In the annals of sports history, some trades are etched into memory as cautionary tales, and the Los Angeles Kings’ decision to trade hall-of-fame defenseman Larry Murphy to the Washington Capitals in 1983 is undoubtedly one of them. This trade, which occurred on this day in 1983, is often cited among the worst in league history, leaving fans of the Kings with a sense of regret and longing for what might have been.
Larry Murphy’s impact on the Kings was nothing short of spectacular. In the 242 games he played before the trade, he notched an impressive 207 points and earned recognition as a Calder Trophy and Norris Trophy Finalist. His skill and presence on the ice were undeniable, making him a beloved figure among fans.
“How it played out is, George Maguire threw out a number, my agent threw out a number, we had a discussion, and the arbitrator awarded me, actually less than what George Maguire said in the hearing. He (the arbitrator) was league-appointed, the league didn’t want to see that number.”
However, a contract dispute cast a dark shadow over Murphy’s time with the Kings. In a recent episode of AllTheKingsMen, Murphy himself described the situation, shedding light on the turmoil that ultimately led to his departure. His former teammate and Kings color commentator, Jim Fox, went as far as to label the situation “criminal” during the same podcast, underscoring the gravity of the dispute.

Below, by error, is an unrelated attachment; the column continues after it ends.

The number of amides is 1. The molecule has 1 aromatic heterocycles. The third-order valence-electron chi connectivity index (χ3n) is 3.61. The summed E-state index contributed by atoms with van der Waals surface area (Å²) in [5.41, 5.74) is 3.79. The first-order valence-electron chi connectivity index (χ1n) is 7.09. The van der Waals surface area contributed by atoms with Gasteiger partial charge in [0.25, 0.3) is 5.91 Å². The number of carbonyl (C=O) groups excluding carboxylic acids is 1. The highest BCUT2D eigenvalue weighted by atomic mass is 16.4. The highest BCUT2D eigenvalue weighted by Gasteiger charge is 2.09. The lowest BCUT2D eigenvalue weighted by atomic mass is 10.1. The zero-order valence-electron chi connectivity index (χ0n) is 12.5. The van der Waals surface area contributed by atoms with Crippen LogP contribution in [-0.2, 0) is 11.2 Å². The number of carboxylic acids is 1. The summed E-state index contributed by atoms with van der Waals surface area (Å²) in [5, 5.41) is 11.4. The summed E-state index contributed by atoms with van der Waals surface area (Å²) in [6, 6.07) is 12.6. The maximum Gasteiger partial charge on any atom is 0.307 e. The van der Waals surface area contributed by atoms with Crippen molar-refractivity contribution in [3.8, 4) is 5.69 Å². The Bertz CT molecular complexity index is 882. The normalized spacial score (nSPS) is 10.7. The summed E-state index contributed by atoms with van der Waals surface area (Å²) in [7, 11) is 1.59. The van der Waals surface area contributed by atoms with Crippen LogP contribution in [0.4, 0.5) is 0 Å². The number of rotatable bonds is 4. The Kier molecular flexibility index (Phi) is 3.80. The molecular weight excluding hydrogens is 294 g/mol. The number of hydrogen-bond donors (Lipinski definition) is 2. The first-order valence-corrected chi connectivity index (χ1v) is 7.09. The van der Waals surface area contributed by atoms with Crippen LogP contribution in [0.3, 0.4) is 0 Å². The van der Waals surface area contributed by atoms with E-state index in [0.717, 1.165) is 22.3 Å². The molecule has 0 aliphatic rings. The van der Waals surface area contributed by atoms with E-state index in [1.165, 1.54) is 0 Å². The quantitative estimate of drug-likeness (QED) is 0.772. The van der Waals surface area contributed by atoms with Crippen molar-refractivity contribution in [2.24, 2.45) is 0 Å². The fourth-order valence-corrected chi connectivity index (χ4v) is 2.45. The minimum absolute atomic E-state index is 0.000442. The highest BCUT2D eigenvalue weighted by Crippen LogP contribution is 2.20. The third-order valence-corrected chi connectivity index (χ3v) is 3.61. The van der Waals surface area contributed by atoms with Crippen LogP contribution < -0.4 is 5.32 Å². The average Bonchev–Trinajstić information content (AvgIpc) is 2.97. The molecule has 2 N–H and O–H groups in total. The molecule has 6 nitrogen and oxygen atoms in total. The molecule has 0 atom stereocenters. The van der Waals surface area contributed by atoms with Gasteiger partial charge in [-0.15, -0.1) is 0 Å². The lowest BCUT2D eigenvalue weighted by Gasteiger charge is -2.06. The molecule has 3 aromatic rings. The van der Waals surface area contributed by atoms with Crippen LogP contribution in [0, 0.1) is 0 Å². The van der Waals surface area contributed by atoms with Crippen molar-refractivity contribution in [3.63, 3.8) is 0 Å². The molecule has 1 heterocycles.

It became increasingly clear that a trade was inevitable, and the departure of Larry Murphy marked a turning point in his career. After leaving the Kings, Murphy went on to register an astonishing 1,009 points in 1,373 games and secured four Stanley Cups, cementing his legacy as a hockey legend and earning a well-deserved spot in the Hall of Fame.
However, for many loyal Kings fans, the trade remains a painful reminder of what might have been. The era that featured stars like Marcel Dionne, Larry Murphy, Charlie Simmer, Dave Taylor, Jim Fox, and Bernie Nichols is remembered as a missed opportunity for the franchise. The potential for greatness seemed within grasp, only to slip away due to what some view as mismanagement.
- Larry Murphy’s trade to the Washington Capitals in 1983 is often regarded as one of the worst in NHL history.
- Before the trade, Murphy had an impressive record with the Kings, earning 207 points and being recognized as a Calder Trophy and Norris Trophy Finalist.
- A contract dispute, described by Murphy as problematic and even “criminal” by teammate Jim Fox, led to his departure from the Kings.
The Larry Murphy trade of 1983 serves as a somber chapter in the history of the Los Angeles Kings. While Murphy went on to achieve greatness elsewhere, his departure remains a bittersweet memory for Kings fans who believe that the team’s potential for success was unjustly curtailed by the circumstances surrounding this trade.